[To the SERVITORS] Tend me tonight. May be it is the period of your duty. Haply you shall not see me more, or if, A mangled shadow. Perchance tomorrow You’ll serve another master. I look on you As one that takes his leave. Mine honest friends, I turn you not away, but, like a master Married to your good service, stay till death. Tend me tonight two hours, I ask no more, And the gods yield you for ’t!

ANTONY

[To the SERVANTS] Take care of me tonight. It may be the last time you do so. It may be that you will not see me anymore, or if you do, that you'll see only my disfigured ghost. Perhaps tomorrow you'll serve another master. I look upon you as if I were saying goodbye. My honest friends, I'm not turning you away. Rather, I will stay with you until death, like a master who is attached to your faithful service. Take care of me tonight, I ask no more, and may the gods bless you for it!

ENOBARBUS

What mean you, sir, To give them this discomfort? Look, they weep, And I, an ass, am onion-eyed. For shame, Transform us not to women.

ENOBARBUS

What do you mean, sir, upsetting them like this? Look, they weep, and I, like an ass, have watery eyes too. For shame, don't make us as emotional as women. 

ANTONY

Ho, ho, ho! Now the witch take me if I meant it thus! Grace grow where those drops fall! My hearty friends, You take me in too dolorous a sense, For I spake to you for your comfort, did desire you To burn this night with torches. Know, my hearts, I hope well of tomorrow, and will lead you Where rather I’ll expect victorious life Than death and honor. Let’s to supper, come, And drown consideration.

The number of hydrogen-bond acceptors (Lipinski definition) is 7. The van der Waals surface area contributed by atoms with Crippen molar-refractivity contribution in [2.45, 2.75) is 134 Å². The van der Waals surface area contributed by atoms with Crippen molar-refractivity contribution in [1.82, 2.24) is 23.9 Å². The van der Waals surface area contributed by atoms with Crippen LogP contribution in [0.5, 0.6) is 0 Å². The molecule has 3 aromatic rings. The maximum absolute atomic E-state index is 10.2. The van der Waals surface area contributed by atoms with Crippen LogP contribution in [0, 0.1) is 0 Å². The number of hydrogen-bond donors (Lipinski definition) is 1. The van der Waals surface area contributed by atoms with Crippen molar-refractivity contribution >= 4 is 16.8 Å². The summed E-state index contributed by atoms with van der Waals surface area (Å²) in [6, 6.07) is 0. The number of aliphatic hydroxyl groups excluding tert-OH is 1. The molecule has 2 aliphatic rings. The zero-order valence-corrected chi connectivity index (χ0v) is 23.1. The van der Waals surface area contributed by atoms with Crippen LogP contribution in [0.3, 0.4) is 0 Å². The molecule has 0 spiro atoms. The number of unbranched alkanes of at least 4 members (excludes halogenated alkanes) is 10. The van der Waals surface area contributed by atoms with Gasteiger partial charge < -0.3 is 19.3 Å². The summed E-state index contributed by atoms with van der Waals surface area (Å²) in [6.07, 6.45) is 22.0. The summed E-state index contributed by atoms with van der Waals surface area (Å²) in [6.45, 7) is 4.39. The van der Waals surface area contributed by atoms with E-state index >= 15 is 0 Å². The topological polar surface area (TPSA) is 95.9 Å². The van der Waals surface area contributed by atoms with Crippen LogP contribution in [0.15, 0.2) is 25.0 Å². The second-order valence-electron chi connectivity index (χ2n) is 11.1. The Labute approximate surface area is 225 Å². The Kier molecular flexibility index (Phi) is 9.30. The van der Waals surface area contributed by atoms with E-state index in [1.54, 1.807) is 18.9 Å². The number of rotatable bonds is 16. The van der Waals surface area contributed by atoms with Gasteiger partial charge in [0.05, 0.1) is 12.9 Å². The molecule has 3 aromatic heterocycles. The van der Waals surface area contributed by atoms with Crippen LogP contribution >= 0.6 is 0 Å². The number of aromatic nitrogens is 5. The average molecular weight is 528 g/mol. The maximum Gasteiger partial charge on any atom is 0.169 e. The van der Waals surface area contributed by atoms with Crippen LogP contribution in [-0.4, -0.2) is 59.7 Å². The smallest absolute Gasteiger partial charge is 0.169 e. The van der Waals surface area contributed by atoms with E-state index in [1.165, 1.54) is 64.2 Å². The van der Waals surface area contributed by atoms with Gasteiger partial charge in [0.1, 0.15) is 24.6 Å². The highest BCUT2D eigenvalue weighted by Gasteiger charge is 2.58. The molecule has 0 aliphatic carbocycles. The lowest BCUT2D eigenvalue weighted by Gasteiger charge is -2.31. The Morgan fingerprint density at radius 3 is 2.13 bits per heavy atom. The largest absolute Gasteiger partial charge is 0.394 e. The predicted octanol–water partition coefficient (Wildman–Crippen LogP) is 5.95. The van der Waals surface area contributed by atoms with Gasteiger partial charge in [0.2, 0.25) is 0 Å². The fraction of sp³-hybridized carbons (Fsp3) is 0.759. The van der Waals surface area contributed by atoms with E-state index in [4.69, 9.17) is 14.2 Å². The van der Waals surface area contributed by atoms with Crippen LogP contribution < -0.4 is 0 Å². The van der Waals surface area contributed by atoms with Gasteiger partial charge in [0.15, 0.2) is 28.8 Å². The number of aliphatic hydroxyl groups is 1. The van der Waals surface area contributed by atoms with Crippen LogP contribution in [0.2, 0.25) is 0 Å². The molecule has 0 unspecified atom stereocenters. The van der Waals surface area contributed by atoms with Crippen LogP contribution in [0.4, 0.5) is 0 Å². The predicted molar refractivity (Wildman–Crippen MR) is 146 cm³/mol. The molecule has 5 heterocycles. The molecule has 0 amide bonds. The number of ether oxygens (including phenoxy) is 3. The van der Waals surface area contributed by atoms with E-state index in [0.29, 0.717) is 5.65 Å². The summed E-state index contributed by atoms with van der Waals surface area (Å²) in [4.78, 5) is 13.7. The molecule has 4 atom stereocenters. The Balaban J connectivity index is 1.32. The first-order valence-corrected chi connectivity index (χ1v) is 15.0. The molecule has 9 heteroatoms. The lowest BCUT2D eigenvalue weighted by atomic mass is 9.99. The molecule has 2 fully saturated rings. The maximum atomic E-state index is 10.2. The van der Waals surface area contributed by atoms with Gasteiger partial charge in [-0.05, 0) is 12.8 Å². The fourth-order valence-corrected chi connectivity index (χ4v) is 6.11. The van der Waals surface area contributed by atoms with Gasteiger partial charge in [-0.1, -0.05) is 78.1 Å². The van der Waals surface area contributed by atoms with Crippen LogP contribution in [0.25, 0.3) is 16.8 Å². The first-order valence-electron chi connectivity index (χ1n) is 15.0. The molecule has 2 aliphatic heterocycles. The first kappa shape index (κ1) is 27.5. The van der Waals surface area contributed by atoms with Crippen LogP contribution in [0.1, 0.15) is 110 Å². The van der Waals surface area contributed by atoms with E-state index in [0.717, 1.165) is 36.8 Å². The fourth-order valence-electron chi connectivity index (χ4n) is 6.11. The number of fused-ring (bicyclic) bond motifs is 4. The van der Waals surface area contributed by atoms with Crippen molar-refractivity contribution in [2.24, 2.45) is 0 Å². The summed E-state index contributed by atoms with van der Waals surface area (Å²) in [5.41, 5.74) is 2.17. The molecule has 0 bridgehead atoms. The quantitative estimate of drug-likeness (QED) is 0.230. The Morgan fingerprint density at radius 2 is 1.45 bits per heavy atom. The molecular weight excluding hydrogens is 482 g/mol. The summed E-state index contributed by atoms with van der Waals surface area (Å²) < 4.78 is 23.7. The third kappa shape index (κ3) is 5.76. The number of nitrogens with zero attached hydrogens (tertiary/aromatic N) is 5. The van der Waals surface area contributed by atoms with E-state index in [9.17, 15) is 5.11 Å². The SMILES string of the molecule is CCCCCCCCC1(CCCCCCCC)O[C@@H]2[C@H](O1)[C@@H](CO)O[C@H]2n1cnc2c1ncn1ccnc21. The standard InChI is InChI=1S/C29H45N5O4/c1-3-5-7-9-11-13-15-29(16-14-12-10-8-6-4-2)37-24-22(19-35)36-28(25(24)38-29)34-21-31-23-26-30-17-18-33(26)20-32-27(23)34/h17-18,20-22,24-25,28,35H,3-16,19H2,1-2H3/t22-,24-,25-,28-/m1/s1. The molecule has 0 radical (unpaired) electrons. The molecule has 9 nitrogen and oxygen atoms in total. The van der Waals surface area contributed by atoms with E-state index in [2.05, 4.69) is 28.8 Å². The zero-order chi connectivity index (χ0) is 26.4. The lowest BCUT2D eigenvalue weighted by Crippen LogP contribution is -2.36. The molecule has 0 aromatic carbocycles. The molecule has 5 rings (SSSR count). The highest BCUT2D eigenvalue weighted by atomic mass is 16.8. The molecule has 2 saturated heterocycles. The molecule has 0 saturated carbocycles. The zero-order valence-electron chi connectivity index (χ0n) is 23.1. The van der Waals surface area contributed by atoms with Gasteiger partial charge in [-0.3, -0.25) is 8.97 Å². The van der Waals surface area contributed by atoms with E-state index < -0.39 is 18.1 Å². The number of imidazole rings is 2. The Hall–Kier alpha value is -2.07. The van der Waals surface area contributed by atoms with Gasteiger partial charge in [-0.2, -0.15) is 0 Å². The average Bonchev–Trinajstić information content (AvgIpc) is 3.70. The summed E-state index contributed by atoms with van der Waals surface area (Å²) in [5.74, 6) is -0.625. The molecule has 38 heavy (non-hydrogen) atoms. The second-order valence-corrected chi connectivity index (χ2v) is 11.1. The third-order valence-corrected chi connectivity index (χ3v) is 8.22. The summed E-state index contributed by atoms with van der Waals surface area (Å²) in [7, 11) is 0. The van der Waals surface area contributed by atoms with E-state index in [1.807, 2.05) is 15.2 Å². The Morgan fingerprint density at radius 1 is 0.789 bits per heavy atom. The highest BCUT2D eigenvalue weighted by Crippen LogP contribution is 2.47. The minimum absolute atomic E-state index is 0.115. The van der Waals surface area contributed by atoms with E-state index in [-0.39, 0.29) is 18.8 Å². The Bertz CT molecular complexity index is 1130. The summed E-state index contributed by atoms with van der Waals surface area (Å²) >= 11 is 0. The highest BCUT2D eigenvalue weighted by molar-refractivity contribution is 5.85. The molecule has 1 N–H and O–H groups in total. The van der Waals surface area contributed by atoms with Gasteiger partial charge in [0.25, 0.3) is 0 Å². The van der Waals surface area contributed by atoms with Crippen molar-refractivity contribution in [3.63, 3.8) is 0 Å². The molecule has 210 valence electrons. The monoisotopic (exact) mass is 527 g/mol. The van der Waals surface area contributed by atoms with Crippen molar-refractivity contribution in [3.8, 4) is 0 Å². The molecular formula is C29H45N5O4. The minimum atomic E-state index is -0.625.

ANTONY

Ha, ha, ha! Curse me if I meant to do that! May the gods bless the men for weeping! My tender-hearted friends, I didn't mean to make you so upset. I spoke to comfort you, I asked you to keep the night bright by burning torches. You should know, my dear friends, that I have high hopes for tomorrow, and I will lead you to a battlefield where I expect to live victoriously rather than die honorably. Let's go to supper, come, and drink away our cares. 

Exeunt

Antony and cleopatra
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Maria devlin
About the Translator: Maria Devlin

Maria Devlin received her Ph.D. in English Literature from Harvard University, where she specialized in Renaissance drama. She has worked as a bibliographical and editorial assistant for The Norton Anthology of English Literature and for The Norton Shakespeare. She is currently working with Stephen Greenblatt to design online courses on Shakespeare, including the modules "Hamlet's Ghost" and "Shylock's Bond" offered through HarvardX. She is writing a book on Renaissance comedy.

Maria Devlin wishes to credit the following sources, which she consulted extensively in composing her translations and annotations:

William Shakespeare. The New Oxford Shakespeare: Modern Critical Edition. Eds. Gary Taylor et al. Oxford: Oxford University Press, 2016.

William Shakespeare. The Norton Shakespeare, 3rd ed. Eds. Stephen Greenblatt et al. New York: W.W. Norton& Company, Inc., 2016.